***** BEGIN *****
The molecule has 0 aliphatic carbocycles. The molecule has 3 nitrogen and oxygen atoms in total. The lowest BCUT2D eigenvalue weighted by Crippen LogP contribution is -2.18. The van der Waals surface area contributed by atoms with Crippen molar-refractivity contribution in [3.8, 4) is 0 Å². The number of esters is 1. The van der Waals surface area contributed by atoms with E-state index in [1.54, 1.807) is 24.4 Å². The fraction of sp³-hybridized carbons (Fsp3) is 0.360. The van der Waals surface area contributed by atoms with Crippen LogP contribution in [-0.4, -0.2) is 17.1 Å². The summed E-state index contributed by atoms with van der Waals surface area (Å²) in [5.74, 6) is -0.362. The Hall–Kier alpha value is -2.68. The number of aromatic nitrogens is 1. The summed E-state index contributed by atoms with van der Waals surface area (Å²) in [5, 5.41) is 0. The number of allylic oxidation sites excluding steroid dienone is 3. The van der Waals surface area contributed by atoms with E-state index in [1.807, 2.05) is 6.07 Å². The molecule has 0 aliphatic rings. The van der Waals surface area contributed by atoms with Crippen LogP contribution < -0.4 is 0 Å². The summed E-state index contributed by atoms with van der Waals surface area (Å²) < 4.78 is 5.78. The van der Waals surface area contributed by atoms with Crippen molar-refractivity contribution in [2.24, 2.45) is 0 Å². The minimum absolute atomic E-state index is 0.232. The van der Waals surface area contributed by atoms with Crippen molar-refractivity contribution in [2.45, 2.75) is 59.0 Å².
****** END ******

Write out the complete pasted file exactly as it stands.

The molecule has 0 aliphatic carbocycles. The molecule has 3 nitrogen and oxygen atoms in total. The lowest BCUT2D eigenvalue weighted by Crippen LogP contribution is -2.18. The van der Waals surface area contributed by atoms with Crippen molar-refractivity contribution in [3.8, 4) is 0 Å². The number of esters is 1. The van der Waals surface area contributed by atoms with E-state index in [1.54, 1.807) is 24.4 Å². The fraction of sp³-hybridized carbons (Fsp3) is 0.360. The van der Waals surface area contributed by atoms with Crippen LogP contribution in [-0.4, -0.2) is 17.1 Å². The summed E-state index contributed by atoms with van der Waals surface area (Å²) in [5.74, 6) is -0.362. The Hall–Kier alpha value is -2.68. The number of aromatic nitrogens is 1. The summed E-state index contributed by atoms with van der Waals surface area (Å²) in [5, 5.41) is 0. The number of allylic oxidation sites excluding steroid dienone is 3. The van der Waals surface area contributed by atoms with E-state index in [1.807, 2.05) is 6.07 Å². The molecule has 0 aliphatic rings. The van der Waals surface area contributed by atoms with Crippen LogP contribution < -0.4 is 0 Å². The summed E-state index contributed by atoms with van der Waals surface area (Å²) < 4.78 is 5.78. The van der Waals surface area contributed by atoms with Crippen molar-refractivity contribution in [2.24, 2.45) is 0 Å². The minimum absolute atomic E-state index is 0.232. The van der Waals surface area contributed by atoms with Crippen molar-refractivity contribution in [2.45, 2.75) is 59.0 Å².